Ed-proof fence

Remember that scene in Jurassic Park where the velociraptors were flinging themselves madly against the electric fence? The raptors (who gave my 13-year-old self nightmares for months) were testing the fence, seeing if they could take the shock, seeing if there was any tiny section of the fence without electricity. I forgot exactly what happened, but the raptors did find a weakness and took over the island until the smart dino guys saved the day.

An eating disorder is a velociraptor: mean, predatory, stubborn, cunning, and ultimately predictable. And recovery is building a fence to keep Ed out.

No fence is perfect- Ed will test everything and anything you build to find a weakness. That's just his modus operandi. If he finds a weakness, he will exploit it.

My main weakness in recovery (at first) was being told that I had to choose to build the fence, to wire it properly. I was deathly ill and certainly not up to fence-building. Only when I was told to recruit others for this job did I start to make progress. Whether it was my parents to help me eat, my friends to provide social input and caffeine, or my writing and jewelry making to give me a creative outlet, it all formed a part of the fence.

My lasting job has been to maintain the fence, to find the tiny weak spots not visible on the outside, to keep the electricity running.

Ed's no dummy, of course. Just like the raptors, Ed keeps throwing himself against the fence. Where is the weakness?

In psychology, this is known as an extinction burst. Rats who got a "reward" (usually a food pellet) when pushing a lever, would whack that poor lever half to death when the reward was stopped. This was the extinction burst.

In recovery, this can look like extreme distress as weight is gained, as substituting other self-destructive behaviors when an ED behavior is thwarted. Why? It is when the eating disorder is the most threatened.

I still maintain my Ed-proof fence on my own. I almost have to. However, I have support. I have my treatment team to talk to, people to monitor my weight, and my parents to keep me real. I know Ed will always be there, waiting for fence repairs to go untended, or the electricity to go out. But for now, he knows the fence stands and occasionally goes away and sulks.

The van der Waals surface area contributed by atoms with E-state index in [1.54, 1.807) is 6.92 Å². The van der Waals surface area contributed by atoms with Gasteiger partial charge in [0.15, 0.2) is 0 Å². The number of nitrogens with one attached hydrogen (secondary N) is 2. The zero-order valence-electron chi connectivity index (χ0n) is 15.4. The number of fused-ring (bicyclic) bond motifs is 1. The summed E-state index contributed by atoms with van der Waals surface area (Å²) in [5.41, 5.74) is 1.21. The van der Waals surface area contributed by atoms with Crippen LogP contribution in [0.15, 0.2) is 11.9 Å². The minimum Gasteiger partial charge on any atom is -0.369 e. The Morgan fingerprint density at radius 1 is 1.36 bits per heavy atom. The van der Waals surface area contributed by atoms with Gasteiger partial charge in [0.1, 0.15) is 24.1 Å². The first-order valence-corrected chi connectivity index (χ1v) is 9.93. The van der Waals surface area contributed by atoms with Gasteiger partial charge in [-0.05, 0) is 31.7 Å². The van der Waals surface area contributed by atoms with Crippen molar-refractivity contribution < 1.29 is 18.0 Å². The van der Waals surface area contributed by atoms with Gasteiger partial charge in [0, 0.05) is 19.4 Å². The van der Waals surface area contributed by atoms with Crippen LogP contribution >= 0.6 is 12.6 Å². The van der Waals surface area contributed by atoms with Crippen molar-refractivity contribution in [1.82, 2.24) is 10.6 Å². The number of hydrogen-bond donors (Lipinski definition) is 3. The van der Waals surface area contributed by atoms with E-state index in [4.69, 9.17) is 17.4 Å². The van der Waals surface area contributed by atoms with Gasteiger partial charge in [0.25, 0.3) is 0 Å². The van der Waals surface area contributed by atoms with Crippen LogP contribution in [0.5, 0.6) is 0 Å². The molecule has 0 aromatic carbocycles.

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Cammy said...

I guess it's one of those sad ironies that we often think we're too weak to build an ED-proof fence and tell ourselves it's futile to even bother trying, much less mess to just invite the monster in...Which is where the support team comes in, like you mentioned.

Great analogy, the image of the dinosaur vs fence scene is a great way to illustrate what it feels like to have an ED trying to force its way in. You have a lot to be proud of with the fence you've built and maintained, thanks for the reminder that it can be done, and the importance of recruiting help!

Anonymous said...

I love your analogy. I guess everyone has a fence for something or another!!! Some just have to be a lot stronger than others. Surly those raptors are starting to get tired?

ms.shoe said...

This was a very provocative piece. Interesting and powerful.

I guess that's why I am where I am right now - I'm barely half trying to build 'the fence'.

This got me thinking about working a ittle harder and not being so passive to my ed. It's not a battle if i'm not fighting.

A:) said...

Love your analogy Carrie. . .

Exactly where I am -- once again, building the fence.

ED tore down the last fence, but fortunately I have learned from my mistakes since then -- the materials with which you build recovery must be strong for your fence to last. The recoveree, so to speak, must be willing to monitor the fence once a level of stability has been achieved.

The good thing about recovery attempts and mistakes is that we truly can learn from them.


Carrie Arnold said...


And that's the other thing: you can always build a new fence. Keep on keeping Ed out.

MrsMenopausal said...

Excellent analogy, great timing. Linking this to a friend. Thanks.

Anon mom said...

More than just finding weaknesses in the fence/around the fence, EDs evolve to become "better"/worse, necessitating more sophisticated fences and scientists on the support team. Therein is the enemy in chronicity.

It's almost a perversion of that part of the movie where Jeff Goldblum's character says: "Nature always finds a way."

On the one hand, our bodies seem to find exceptional ways to survive self-destruction and abysmal self-care. Yet, the "nature" of eating disorders is that they also "find a way" to morph beyond the last best efforts.

Further, anorexia's mind/mind's-eye begins to find normalcy in the abnormal and can't see the holes in the fences of recovery ... that the fence isn't so high nor forbidding nor impossible/impassable ... and that the people on the other side *can* be trusted.

Starvation really is a vicious cycle.

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I'm a science writer, a jewelry design artist, a bookworm, a complete geek, and mom to a wonderful kitty. I am also recovering from a decade-plus battle with anorexia nervosa. I believe that complete recovery is possible, and that the first step along that path is full nutrition.

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Have any questions or comments about this blog? Feel free to email me at carrie@edbites.com

nour·ish: (v); to sustain with food or nutriment; supply with what is necessary for life, health, and growth; to cherish, foster, keep alive; to strengthen, build up, or promote


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